As proof that the law is taking illegal file-sharing very seriously, Jeramiah Perkins was handed the longest prison sentence ever given in a United States file-sharing case … five years.
According to CNET, Perkins, a 40-year-old man from Portsmouth, Virginia, is said to have been the head of a group that went to theaters, camcorded the movies, recorded the audio, synched the files, and then distributed the product on the Internet. The group, known as IMAGiNE, became one of the most prolific piracy release groups in the world between 2009 and 2011.
IMAGiNE’s indictment read:
“The conspirators informally identified themselves as the IMAGiNE Group and sought, among other things, to be the premier group to first release to the Internet copies of new motion pictures only showing in movie theaters. It was further a part of the conspiracy to use computer software to digitally refine and to edit the video and audio portions of a motion picture and to combine or synchronize the two components into audiovisual movie files.”
One of IMAGiNE’s goals was to make movies available before the public release of the DVDs.
IMAGiNE rented servers in France, Canada, and the U.S. and hosted several Web sites, such as “unleashthe.net.” The Web sites included member profiles, a torrent tracker, discussion forums, a message board, news, and rules.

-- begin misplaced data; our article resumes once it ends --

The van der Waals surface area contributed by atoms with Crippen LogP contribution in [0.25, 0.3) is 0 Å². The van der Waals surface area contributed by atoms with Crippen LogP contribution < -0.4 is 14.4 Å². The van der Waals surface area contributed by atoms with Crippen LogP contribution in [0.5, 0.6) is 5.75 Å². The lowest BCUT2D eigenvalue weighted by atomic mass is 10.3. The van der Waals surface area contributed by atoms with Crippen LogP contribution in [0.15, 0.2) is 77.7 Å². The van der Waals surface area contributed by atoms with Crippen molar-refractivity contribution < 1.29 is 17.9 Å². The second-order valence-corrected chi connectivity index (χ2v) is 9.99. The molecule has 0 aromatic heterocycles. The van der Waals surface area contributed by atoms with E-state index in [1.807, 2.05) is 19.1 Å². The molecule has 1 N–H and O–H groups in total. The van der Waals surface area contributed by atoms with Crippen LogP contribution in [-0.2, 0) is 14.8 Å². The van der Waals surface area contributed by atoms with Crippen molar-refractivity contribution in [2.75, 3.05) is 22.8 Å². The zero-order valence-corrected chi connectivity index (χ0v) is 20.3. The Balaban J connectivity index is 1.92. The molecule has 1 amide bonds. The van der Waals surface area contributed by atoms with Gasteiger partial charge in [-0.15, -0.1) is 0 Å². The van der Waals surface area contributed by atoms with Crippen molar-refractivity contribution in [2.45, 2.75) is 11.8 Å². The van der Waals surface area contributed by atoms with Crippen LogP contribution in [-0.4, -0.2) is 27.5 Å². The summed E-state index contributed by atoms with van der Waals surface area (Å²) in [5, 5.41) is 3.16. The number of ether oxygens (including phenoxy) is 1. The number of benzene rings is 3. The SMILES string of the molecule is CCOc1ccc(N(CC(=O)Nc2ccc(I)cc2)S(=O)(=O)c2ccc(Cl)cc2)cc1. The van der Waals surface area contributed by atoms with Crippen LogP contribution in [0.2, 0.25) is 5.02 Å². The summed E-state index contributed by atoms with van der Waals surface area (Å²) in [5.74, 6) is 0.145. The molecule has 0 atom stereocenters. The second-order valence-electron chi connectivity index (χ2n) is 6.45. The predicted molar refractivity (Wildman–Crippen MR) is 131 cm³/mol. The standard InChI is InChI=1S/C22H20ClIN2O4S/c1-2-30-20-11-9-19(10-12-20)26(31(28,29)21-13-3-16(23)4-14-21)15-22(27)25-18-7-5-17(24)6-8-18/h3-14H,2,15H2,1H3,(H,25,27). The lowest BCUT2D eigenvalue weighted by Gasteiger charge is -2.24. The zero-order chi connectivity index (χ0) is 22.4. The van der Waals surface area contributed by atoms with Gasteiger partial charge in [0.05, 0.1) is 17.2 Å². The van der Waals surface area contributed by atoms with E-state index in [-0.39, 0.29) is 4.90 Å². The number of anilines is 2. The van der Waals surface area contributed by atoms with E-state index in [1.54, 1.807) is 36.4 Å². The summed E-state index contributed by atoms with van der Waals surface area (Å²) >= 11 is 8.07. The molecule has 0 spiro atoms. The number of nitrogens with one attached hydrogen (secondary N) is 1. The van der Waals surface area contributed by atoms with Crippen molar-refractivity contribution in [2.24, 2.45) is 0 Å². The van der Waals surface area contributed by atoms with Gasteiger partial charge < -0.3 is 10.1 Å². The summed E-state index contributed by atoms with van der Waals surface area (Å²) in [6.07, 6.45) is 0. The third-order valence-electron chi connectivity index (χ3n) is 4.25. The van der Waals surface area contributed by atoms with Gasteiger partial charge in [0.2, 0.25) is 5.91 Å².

The group received money through donations and payments from the people downloading the copyrighted works.
U.S. District Judge Arenda Wright Allen passed the five-year sentence onto Perkins on January 3.
According to Tom’s Guide, five other members of Perkins’ group were also found guilty and have consequently been handed prison sentences for being involved in IMAGiNE.
Co-defendant Gregory Cherwonik received 40 months in prison and Sean Lovelady was given 23 months. Willie Lambert is another member of the group that received a 30-month sentence.
The fifth defendant is set to be sentenced in March.